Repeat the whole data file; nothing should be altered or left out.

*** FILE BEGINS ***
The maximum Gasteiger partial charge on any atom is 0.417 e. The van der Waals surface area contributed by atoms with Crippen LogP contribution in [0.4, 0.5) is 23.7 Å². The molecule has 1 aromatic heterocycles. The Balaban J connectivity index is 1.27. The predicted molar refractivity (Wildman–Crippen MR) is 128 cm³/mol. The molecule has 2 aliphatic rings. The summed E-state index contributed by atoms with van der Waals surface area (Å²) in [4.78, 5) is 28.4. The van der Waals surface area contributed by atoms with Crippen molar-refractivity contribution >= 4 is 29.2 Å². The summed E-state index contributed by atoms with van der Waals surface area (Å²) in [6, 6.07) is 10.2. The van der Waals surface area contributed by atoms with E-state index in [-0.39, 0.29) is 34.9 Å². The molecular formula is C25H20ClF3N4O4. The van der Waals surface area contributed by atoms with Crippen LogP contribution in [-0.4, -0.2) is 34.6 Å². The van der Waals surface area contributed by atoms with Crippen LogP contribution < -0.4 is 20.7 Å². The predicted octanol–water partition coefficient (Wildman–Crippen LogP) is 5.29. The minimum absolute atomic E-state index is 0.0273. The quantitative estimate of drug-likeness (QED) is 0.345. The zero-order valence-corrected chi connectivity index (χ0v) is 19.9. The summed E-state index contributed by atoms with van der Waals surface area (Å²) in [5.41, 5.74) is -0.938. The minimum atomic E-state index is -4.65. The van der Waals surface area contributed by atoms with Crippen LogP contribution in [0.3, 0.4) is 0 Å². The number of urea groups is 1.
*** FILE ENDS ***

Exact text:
The maximum Gasteiger partial charge on any atom is 0.417 e. The van der Waals surface area contributed by atoms with Crippen LogP contribution in [0.4, 0.5) is 23.7 Å². The molecule has 1 aromatic heterocycles. The Balaban J connectivity index is 1.27. The predicted molar refractivity (Wildman–Crippen MR) is 128 cm³/mol. The molecule has 2 aliphatic rings. The summed E-state index contributed by atoms with van der Waals surface area (Å²) in [4.78, 5) is 28.4. The van der Waals surface area contributed by atoms with Crippen molar-refractivity contribution >= 4 is 29.2 Å². The summed E-state index contributed by atoms with van der Waals surface area (Å²) in [6, 6.07) is 10.2. The van der Waals surface area contributed by atoms with E-state index in [-0.39, 0.29) is 34.9 Å². The molecular formula is C25H20ClF3N4O4. The van der Waals surface area contributed by atoms with Crippen LogP contribution in [-0.4, -0.2) is 34.6 Å². The van der Waals surface area contributed by atoms with Crippen LogP contribution < -0.4 is 20.7 Å². The predicted octanol–water partition coefficient (Wildman–Crippen LogP) is 5.29. The minimum absolute atomic E-state index is 0.0273. The quantitative estimate of drug-likeness (QED) is 0.345. The zero-order valence-corrected chi connectivity index (χ0v) is 19.9. The summed E-state index contributed by atoms with van der Waals surface area (Å²) in [5.41, 5.74) is -0.938. The minimum atomic E-state index is -4.65. The van der Waals surface area contributed by atoms with Crippen LogP contribution in [0.3, 0.4) is 0 Å². The number of urea groups is 1.